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Why Is Alcoholism Considered a Chronic Disease?

The numbers don’t lie – alcoholism is a serious problem. Excessive drinking leads to over 140,000 deaths in the US each year, cutting lives short by an average of 26 years. For adults 20-49 years old, 1 in 5 deaths are due to excessive alcohol use.

The economic costs are huge, too. In 2010 alone, excessive alcohol consumption cost the US $249 billion, equal to $2.05 per drink.

The sobering truth is that alcoholism should be treated as a chronic medical disease. But the good news is, it’s a treatable disease. Recognizing the problem and getting proper help can lead to recovery and a healthier, happier life without relying on alcohol.

Why Is Alcoholism Considered a Chronic Disease?

Alcoholism is considered a chronic disease for several reasons. First, it is a lifelong condition with no known cure. Like diabetes or heart disease, alcoholism may get worse over time without treatment and management. Even with sobriety, there is always a risk of relapse.

Genetics plays a role in the development of alcoholism. If you have close family members who struggle with alcohol addiction, you are at higher risk. Environmental factors, like growing up around heavy alcohol use, also increase the chance of alcoholism. A history of trauma, abuse, or mental health issues can contribute to the risk.

Once alcoholism develops, it causes long-term changes in the brain that persist even with sobriety. Parts of the brain responsible for judgment, decision-making, learning, memory, and behavior control can become impaired. These brain changes help explain why it is so difficult to stop drinking and stay stopped.

How Does Alcohol Change The Brain Chemistry

Alcohol directly impacts your brain chemistry in ways that lead to addiction and other harmful effects. When you drink, alcohol interferes with communication between neurons in your brain. It disrupts neurotransmitters

Neurotransmitters are chemical messengers in your brain that transmit signals between neurons. Alcohol inhibits neurotransmitters like glutamate that stimulate brain activity while increasing neurotransmitters like GABA that slow brain activity.

This disruption of your brain’s communication network makes it harder to walk steadily, remember events, speak clearly, and make good judgments. The effects are intensified in the areas of your brain involved in these functions, like the cerebellum, hippocampus, and prefrontal cortex.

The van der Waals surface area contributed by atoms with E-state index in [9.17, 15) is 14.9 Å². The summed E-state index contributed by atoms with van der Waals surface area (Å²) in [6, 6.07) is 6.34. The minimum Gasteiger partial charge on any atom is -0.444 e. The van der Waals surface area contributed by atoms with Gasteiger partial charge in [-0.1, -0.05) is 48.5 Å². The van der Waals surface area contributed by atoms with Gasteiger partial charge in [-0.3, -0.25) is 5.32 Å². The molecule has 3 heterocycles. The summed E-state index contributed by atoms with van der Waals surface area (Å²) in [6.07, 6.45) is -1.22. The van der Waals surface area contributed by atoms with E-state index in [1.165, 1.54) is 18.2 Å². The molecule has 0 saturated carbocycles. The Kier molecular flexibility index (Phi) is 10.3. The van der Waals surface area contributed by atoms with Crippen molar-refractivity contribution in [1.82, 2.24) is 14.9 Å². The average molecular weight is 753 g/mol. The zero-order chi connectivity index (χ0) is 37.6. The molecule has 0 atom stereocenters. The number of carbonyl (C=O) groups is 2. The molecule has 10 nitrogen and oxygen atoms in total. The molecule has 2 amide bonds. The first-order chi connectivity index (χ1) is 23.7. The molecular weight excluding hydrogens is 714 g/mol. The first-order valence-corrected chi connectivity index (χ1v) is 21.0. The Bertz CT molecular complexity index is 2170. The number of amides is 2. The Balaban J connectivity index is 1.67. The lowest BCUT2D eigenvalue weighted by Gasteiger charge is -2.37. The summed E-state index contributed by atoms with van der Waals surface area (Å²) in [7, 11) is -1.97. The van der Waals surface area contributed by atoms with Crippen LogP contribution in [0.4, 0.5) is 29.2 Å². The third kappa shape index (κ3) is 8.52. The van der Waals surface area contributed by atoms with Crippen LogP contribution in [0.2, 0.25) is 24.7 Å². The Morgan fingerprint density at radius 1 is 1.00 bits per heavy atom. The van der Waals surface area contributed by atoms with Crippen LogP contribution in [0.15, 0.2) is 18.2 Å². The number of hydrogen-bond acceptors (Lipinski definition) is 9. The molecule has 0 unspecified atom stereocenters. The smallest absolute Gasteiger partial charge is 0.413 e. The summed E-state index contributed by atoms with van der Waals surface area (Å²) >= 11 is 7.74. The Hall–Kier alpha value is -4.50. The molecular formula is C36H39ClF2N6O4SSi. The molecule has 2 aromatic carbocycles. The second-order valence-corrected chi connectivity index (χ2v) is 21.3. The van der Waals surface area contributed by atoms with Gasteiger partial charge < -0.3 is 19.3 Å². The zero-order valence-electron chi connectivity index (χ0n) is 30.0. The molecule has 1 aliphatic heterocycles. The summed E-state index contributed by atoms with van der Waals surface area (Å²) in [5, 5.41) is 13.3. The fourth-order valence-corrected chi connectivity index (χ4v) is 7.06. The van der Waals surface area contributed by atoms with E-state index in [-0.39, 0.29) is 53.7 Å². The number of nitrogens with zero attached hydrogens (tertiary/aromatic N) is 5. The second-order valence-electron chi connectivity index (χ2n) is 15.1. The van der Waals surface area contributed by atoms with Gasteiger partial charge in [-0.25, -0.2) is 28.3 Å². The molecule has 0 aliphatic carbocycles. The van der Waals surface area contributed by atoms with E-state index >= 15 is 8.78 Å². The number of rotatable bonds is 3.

Teenage brains are especially susceptible to the damaging effects of alcohol. The prefrontal cortex, involved in self-control and judgment, is still developing up until age 25. Drinking during adolescence and young adulthood can disrupt growth in this and other brain regions, leading to long-term cognitive damage.

What are The Long-Term Effects of Alcohol on the Body?

Long-term alcohol use takes a major toll on your body and health. Drinking heavily over a long period can lead to chronic diseases and serious medical issues that significantly reduce both quality of life and life expectancy.

Heart Disease

Chronic alcohol use is a major cause of heart disease, like high blood pressure, abnormal heart rhythms (arrhythmias), weakened heart muscle (cardiomyopathy), and even heart failure. The heart has to work harder to pump oxygenated blood through the body, which can lead to long-term damage.

Liver Damage

The liver breaks down most of the alcohol in the body, and it can only handle so much at a time. Years of frequent, heavy alcohol use can cause inflammation (alcoholic hepatitis), fat buildup (fatty liver disease), scarring (cirrhosis), and permanent liver damage. In severe cases, a liver transplant may be needed to survive.

Increased Cancer Risk

Alcohol is a known carcinogen, and long-term use increases the risk of several types of cancer, like head and neck, esophageal, liver, colorectal, and breast cancers. The more you drink, the higher your cancer risk becomes over time.

Other Health Issues

Chronic heavy alcohol use is also linked to digestive problems, diabetes, osteoporosis, immune system issues, and greater susceptibility to pneumonia or tuberculosis. It can also lead to permanent brain damage, resulting in dementia, memory loss, and impaired motor functioning.

In addition, years of alcohol abuse take a major psychological and social toll through anxiety, depression, relationship problems, and difficulties at work or school.

Find Help and Long-Term Support at Louisville Recovery Center

To overcome alcoholism, you need comprehensive treatment and long-term support. At Louisville Recovery Center, we provide personalized care for overcoming this chronic disease. We offer innovative therapies like alcohol detox and medication-assisted treatment to guide you to sobriety safely.

Our small group and one-on-one counseling help reframe thoughts and behaviors. We encourage spiritual development through 12-step programs and mindfulness practices. Connecting with something greater than yourself provides strength and purpose.

Overcoming alcoholism is a lifelong effort. We offer continuing care and alumni programs to help you thrive in recovery. Regular check-ins and a strong local support network will keep you accountable and motivated. Don’t struggle alone.

Call Louisville Recovery Center at (502) 334-1140 to learn how we treat alcoholism as a chronic disease and start your personalized recovery plan. Our caring staff provides a welcoming environment where you’ll find hope, healing, and the tools for a sober life. You deserve to live free from addiction, and we’re here to help you every step of the way.

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